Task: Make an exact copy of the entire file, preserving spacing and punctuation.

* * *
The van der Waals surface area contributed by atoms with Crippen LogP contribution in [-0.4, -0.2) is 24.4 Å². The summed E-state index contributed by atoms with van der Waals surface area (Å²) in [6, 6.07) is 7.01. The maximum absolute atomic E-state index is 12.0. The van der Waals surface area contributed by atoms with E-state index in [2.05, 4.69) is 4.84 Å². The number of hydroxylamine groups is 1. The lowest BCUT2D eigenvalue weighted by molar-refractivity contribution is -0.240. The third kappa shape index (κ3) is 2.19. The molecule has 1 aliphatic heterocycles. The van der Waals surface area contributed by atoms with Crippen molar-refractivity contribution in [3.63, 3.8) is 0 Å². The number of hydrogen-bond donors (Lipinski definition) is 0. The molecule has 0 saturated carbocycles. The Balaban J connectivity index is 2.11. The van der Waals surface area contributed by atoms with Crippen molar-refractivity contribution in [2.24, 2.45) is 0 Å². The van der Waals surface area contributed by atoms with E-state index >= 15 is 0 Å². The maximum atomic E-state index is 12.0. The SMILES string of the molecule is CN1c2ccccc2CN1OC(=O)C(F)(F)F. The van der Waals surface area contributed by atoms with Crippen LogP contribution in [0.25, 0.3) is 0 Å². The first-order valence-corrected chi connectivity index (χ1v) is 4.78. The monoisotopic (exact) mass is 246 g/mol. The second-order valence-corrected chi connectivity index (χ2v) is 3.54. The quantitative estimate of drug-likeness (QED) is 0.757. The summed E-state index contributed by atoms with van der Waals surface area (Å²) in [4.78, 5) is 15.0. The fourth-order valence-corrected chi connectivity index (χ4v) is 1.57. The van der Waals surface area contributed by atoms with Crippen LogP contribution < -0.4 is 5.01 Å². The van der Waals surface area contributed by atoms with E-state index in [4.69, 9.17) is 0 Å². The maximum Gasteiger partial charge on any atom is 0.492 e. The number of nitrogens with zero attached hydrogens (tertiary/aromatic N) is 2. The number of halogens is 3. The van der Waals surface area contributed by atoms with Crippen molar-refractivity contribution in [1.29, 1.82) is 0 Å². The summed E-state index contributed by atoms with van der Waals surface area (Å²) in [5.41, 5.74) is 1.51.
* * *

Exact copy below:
The van der Waals surface area contributed by atoms with Crippen LogP contribution in [-0.4, -0.2) is 24.4 Å². The summed E-state index contributed by atoms with van der Waals surface area (Å²) in [6, 6.07) is 7.01. The maximum absolute atomic E-state index is 12.0. The van der Waals surface area contributed by atoms with E-state index in [2.05, 4.69) is 4.84 Å². The number of hydroxylamine groups is 1. The lowest BCUT2D eigenvalue weighted by molar-refractivity contribution is -0.240. The third kappa shape index (κ3) is 2.19. The molecule has 1 aliphatic heterocycles. The van der Waals surface area contributed by atoms with Crippen molar-refractivity contribution in [3.63, 3.8) is 0 Å². The number of hydrogen-bond donors (Lipinski definition) is 0. The molecule has 0 saturated carbocycles. The Balaban J connectivity index is 2.11. The van der Waals surface area contributed by atoms with Crippen molar-refractivity contribution in [2.24, 2.45) is 0 Å². The van der Waals surface area contributed by atoms with E-state index >= 15 is 0 Å². The maximum atomic E-state index is 12.0. The SMILES string of the molecule is CN1c2ccccc2CN1OC(=O)C(F)(F)F. The van der Waals surface area contributed by atoms with Crippen LogP contribution in [0.25, 0.3) is 0 Å². The first-order valence-corrected chi connectivity index (χ1v) is 4.78. The monoisotopic (exact) mass is 246 g/mol. The second-order valence-corrected chi connectivity index (χ2v) is 3.54. The quantitative estimate of drug-likeness (QED) is 0.757. The summed E-state index contributed by atoms with van der Waals surface area (Å²) in [4.78, 5) is 15.0. The fourth-order valence-corrected chi connectivity index (χ4v) is 1.57. The van der Waals surface area contributed by atoms with Crippen LogP contribution < -0.4 is 5.01 Å². The van der Waals surface area contributed by atoms with E-state index in [4.69, 9.17) is 0 Å². The maximum Gasteiger partial charge on any atom is 0.492 e. The number of nitrogens with zero attached hydrogens (tertiary/aromatic N) is 2. The number of halogens is 3. The van der Waals surface area contributed by atoms with Crippen molar-refractivity contribution in [1.29, 1.82) is 0 Å². The summed E-state index contributed by atoms with van der Waals surface area (Å²) in [5.41, 5.74) is 1.51.